Index:The New Testament in the original Greek - 1881.djvu[edit]

This work is confused in its location at enWS. To me it looks as it is a dual language text, and probably belongs at mulWS. It is no ta work that looks as though it should be jointly hosted at enWS and elWS, the mix of pages simpy doesn't work.. — billinghurst sDrewth 12:56, 6 August 2016 (UTC)

Can you clarify? What is "It is no ta work" mean? -- Outlier59 (talk) 01:47, 13 August 2016 (UTC)
"No ta"≡"Not a". AuFCL (talk) 02:32, 13 August 2016 (UTC)
Thanks! Outlier59 (talk) 02:47, 13 August 2016 (UTC)
An annotated text should probably go to the base language, in this case elWS. Sticking it at mulWS would hide the fact that there is a transcribed New Testament from elWS. This is a cross-wiki issue, so should probably be discussed with more than one Wiki, but I'd be happy to host an English book with (say) French notes here.
BTW, the Ancient Greek Wikisource proposal passed; is that just dead and the Ancient Greek material going to elWS, or should Ancient Greek works be added to mulWS anyway?--Prosfilaes (talk) 13:59, 14 August 2016 (UTC)
Note: The base language is grc, not el. --EncycloPetey (talk) 14:01, 14 August 2016 (UTC)
Yes, but el.Wikisource asserts that it is the proper home for grc material, like we hold ang files and deWS holds goh (Old High German) files.--Prosfilaes (talk) 14:22, 14 August 2016 (UTC)
I have posted a discussion at el:Βικιθήκη:Γραμματεία#en:Index:The New Testament in the original Greek - 1881.djvu on the subject. —Beleg Tâl (talk) 23:48, 31 July 2017 (UTC)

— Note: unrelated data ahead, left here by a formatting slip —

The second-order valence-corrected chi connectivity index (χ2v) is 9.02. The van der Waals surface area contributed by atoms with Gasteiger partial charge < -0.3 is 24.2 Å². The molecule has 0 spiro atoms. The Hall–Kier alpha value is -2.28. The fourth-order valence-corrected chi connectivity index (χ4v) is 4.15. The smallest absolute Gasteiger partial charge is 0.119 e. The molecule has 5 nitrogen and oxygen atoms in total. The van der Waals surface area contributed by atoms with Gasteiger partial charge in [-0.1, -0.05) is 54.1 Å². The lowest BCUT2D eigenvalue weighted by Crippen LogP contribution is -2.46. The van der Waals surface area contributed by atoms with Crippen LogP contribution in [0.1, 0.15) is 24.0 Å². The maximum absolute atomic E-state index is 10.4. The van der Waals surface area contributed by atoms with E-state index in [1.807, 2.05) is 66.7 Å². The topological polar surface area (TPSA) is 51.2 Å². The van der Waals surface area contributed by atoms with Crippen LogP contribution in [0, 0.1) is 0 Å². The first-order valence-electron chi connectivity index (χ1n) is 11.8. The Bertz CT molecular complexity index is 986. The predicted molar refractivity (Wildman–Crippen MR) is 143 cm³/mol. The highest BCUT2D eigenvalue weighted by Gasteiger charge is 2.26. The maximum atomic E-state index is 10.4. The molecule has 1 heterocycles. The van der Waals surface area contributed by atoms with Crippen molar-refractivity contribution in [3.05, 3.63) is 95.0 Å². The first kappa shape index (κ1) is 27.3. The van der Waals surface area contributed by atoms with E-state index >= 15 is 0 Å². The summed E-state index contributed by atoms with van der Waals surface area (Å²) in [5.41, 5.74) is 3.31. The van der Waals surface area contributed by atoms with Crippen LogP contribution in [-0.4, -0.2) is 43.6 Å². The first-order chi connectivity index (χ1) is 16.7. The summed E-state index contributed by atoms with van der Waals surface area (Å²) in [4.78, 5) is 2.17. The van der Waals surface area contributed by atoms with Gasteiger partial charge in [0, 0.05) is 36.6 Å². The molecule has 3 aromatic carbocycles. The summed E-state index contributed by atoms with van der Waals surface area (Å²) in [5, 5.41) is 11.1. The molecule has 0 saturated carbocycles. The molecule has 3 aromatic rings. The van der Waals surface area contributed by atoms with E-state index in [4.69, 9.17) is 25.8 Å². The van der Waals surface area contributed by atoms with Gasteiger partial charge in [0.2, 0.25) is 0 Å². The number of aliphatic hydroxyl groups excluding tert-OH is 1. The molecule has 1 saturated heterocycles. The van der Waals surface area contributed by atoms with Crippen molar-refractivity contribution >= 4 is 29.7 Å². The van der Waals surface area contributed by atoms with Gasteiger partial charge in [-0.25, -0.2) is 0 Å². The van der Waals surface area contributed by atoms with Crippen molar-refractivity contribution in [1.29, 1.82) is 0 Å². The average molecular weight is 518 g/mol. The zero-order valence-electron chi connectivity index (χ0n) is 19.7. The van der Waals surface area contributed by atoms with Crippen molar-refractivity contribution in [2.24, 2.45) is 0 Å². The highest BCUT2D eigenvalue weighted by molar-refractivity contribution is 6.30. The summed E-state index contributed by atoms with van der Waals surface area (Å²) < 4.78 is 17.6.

In order to keep the discussion on one wiki, I post my answer here, and not in elWS. ElWS has this index (el:Βιβλίο:The New Testament in the original Greek - 1881.djvu) since 2008, mostly untranscribed. Looking at a sample of pages, I fail to see why it can’t be hosted in both elWS and enWS. The introduction is in english and certainly shouldn’t be transcribed in elWS. So if the greek part is transcribed in elWS (where we host ancient greek, koine greek and modern greek texts), the english introduction will stay untranscribed if no other WS accepts it, and it seems to me weird an english text to be hosted in mulWS. I am not accustomed to the standard enWS practice, but for example, in elWS, an edition of Plato’s works where the text is in greek and the introduction in latin (a common practice for 19th century or earlier editions) will be transcribed both in elWS and laWS. (el:Βιβλίο:Platonis opera, ed. Burnet, tomus I.djvu & la:Liber:Platonis opera, ed. Burnet, tomus I.djvu and el:Απολογία Σωκράτους (Πλάτων) with preface hosted in laWS la:Praefatio (Platonis Opera, Tomus I).—Ah3kal (talk) 04:57, 1 August 2017 (UTC)